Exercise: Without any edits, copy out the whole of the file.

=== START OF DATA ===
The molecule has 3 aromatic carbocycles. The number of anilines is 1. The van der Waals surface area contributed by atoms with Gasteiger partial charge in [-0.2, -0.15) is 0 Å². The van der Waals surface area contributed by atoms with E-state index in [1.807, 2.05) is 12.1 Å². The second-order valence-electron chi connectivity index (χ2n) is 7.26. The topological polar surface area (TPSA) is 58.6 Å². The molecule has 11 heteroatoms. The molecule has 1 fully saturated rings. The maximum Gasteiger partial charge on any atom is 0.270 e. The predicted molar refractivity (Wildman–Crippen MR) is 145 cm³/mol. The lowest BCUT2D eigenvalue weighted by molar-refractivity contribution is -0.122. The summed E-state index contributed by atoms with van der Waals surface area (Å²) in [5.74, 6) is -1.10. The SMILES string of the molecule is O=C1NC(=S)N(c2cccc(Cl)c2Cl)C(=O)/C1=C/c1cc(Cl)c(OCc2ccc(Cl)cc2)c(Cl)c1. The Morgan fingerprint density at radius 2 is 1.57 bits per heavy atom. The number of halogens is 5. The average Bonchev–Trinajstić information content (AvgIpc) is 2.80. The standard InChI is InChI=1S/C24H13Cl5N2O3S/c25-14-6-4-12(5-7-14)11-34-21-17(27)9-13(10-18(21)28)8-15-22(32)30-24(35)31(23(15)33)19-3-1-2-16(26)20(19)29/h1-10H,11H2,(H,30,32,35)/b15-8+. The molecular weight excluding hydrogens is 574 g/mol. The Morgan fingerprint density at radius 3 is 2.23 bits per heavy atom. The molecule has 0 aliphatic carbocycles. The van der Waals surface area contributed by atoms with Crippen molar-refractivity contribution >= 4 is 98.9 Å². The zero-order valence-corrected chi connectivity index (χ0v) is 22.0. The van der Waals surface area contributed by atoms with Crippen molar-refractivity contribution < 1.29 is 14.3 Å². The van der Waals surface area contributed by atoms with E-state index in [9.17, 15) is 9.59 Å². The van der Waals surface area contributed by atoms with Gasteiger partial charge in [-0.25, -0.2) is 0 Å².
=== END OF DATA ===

The molecule has 3 aromatic carbocycles. The number of anilines is 1. The van der Waals surface area contributed by atoms with Gasteiger partial charge in [-0.2, -0.15) is 0 Å². The van der Waals surface area contributed by atoms with E-state index in [1.807, 2.05) is 12.1 Å². The second-order valence-electron chi connectivity index (χ2n) is 7.26. The topological polar surface area (TPSA) is 58.6 Å². The molecule has 11 heteroatoms. The molecule has 1 fully saturated rings. The maximum Gasteiger partial charge on any atom is 0.270 e. The predicted molar refractivity (Wildman–Crippen MR) is 145 cm³/mol. The lowest BCUT2D eigenvalue weighted by molar-refractivity contribution is -0.122. The summed E-state index contributed by atoms with van der Waals surface area (Å²) in [5.74, 6) is -1.10. The SMILES string of the molecule is O=C1NC(=S)N(c2cccc(Cl)c2Cl)C(=O)/C1=C/c1cc(Cl)c(OCc2ccc(Cl)cc2)c(Cl)c1. The Morgan fingerprint density at radius 2 is 1.57 bits per heavy atom. The number of halogens is 5. The average Bonchev–Trinajstić information content (AvgIpc) is 2.80. The standard InChI is InChI=1S/C24H13Cl5N2O3S/c25-14-6-4-12(5-7-14)11-34-21-17(27)9-13(10-18(21)28)8-15-22(32)30-24(35)31(23(15)33)19-3-1-2-16(26)20(19)29/h1-10H,11H2,(H,30,32,35)/b15-8+. The molecular weight excluding hydrogens is 574 g/mol. The Morgan fingerprint density at radius 3 is 2.23 bits per heavy atom. The molecule has 0 aliphatic carbocycles. The van der Waals surface area contributed by atoms with Crippen molar-refractivity contribution >= 4 is 98.9 Å². The zero-order valence-corrected chi connectivity index (χ0v) is 22.0. The van der Waals surface area contributed by atoms with Crippen molar-refractivity contribution < 1.29 is 14.3 Å². The van der Waals surface area contributed by atoms with E-state index in [9.17, 15) is 9.59 Å². The van der Waals surface area contributed by atoms with Gasteiger partial charge in [-0.25, -0.2) is 0 Å².